updated 01:55 pm EDT, Tue July 1, 2008
Bernstein on iPhone Share
iPhones have the potential to take almost a sixth of the entire US cellphone subscription market by the end of next year, according to a new report by Bernstein analyst Toni Sacconaghi. He estimates that the up-front price cut on the phone and its new features will potentially give Apple as much as 15 percent of all US postpaid (traditional subscription) business during calendar 2009. The higher service fees may affect what the phone designer can do to change its pricing, but most customers are "unlikely to do the math" that would deter them from picking up what is superficially a less expensive phone, the researcher says.
The estimate also has Apple claiming up to six percent of subscription users worldwide and that the California company is now estimated to ship 8.5 million iPhones between July 11th and the end of 2008, with a predicted 19.5 million shipped in 2009.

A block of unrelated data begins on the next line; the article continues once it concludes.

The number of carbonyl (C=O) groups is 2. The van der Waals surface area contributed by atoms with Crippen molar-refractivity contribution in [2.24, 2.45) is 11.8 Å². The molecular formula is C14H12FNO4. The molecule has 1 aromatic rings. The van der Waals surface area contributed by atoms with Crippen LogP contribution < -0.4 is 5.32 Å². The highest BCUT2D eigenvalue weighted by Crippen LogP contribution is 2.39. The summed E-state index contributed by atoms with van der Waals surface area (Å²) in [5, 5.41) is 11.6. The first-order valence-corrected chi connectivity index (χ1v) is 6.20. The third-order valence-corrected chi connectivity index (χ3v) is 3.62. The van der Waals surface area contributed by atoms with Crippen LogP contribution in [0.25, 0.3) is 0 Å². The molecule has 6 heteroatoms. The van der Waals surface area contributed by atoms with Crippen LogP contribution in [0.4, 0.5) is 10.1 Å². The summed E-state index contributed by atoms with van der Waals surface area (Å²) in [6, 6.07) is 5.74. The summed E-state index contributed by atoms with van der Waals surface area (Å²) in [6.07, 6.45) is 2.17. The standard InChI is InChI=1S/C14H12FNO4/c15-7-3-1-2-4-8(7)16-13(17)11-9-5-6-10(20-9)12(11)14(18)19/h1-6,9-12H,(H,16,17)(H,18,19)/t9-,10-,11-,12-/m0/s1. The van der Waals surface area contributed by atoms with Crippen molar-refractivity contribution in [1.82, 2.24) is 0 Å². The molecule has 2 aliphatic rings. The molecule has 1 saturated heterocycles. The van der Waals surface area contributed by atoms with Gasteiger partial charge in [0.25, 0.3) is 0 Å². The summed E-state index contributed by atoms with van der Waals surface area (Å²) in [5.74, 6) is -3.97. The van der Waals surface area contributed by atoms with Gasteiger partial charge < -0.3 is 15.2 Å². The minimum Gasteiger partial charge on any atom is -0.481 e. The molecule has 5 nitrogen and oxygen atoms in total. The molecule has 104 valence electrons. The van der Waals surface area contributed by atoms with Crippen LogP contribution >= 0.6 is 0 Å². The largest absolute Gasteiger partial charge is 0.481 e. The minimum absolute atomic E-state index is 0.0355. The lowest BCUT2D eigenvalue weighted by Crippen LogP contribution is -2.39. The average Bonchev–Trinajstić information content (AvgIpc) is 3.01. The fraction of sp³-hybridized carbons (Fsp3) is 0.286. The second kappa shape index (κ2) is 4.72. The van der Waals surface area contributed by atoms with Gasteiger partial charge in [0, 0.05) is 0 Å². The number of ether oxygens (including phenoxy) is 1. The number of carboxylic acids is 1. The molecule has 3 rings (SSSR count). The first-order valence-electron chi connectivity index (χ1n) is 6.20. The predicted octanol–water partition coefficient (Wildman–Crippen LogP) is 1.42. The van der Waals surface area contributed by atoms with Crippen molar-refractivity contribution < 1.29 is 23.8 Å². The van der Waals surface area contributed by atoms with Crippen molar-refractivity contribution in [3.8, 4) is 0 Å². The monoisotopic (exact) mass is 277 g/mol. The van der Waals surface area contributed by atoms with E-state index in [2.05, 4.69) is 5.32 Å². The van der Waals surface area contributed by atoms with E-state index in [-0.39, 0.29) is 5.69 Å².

Subscription marketshare won't matter as much outside of the US, Sacconaghi warns. While subscriptions are common in North America and a few other countries, about 70 percent of the iPhone's potential market prefers pay-as-you-go (prepaid) phones. Apple's willingness to charge $600 or more for a prepaid iPhone is feared to potentially scare away customers who are both used to lower-cost devices and who have accounted for less than a quarter of all smartphone sales in the past. About 8 million (41 percent) of the predicted iPhone shipments next year are believed to be headed to prepaid customers.
The report follows official word from some Apple competitors that are currently struggling in the marketplace. Sony Ericsson has recently warned that it would ship less than expected during the spring as it loses share in the mid-range and high-end markets, while Palm has traded income for marketshare by selling its $99 Centro, which let it sell nearly one million phones in the past three months but which led to losing $43.4 million in the same period.
BlackBerry designer Research in Motion has also said it would increase spending in the coming months in a move widely thought to be a marketshare grab as it launches the BlackBerry Bold and the upcoming, touchscreen BlackBerry Thunder in a bid to corner the home user's smartphone market before Apple gains a larger stake.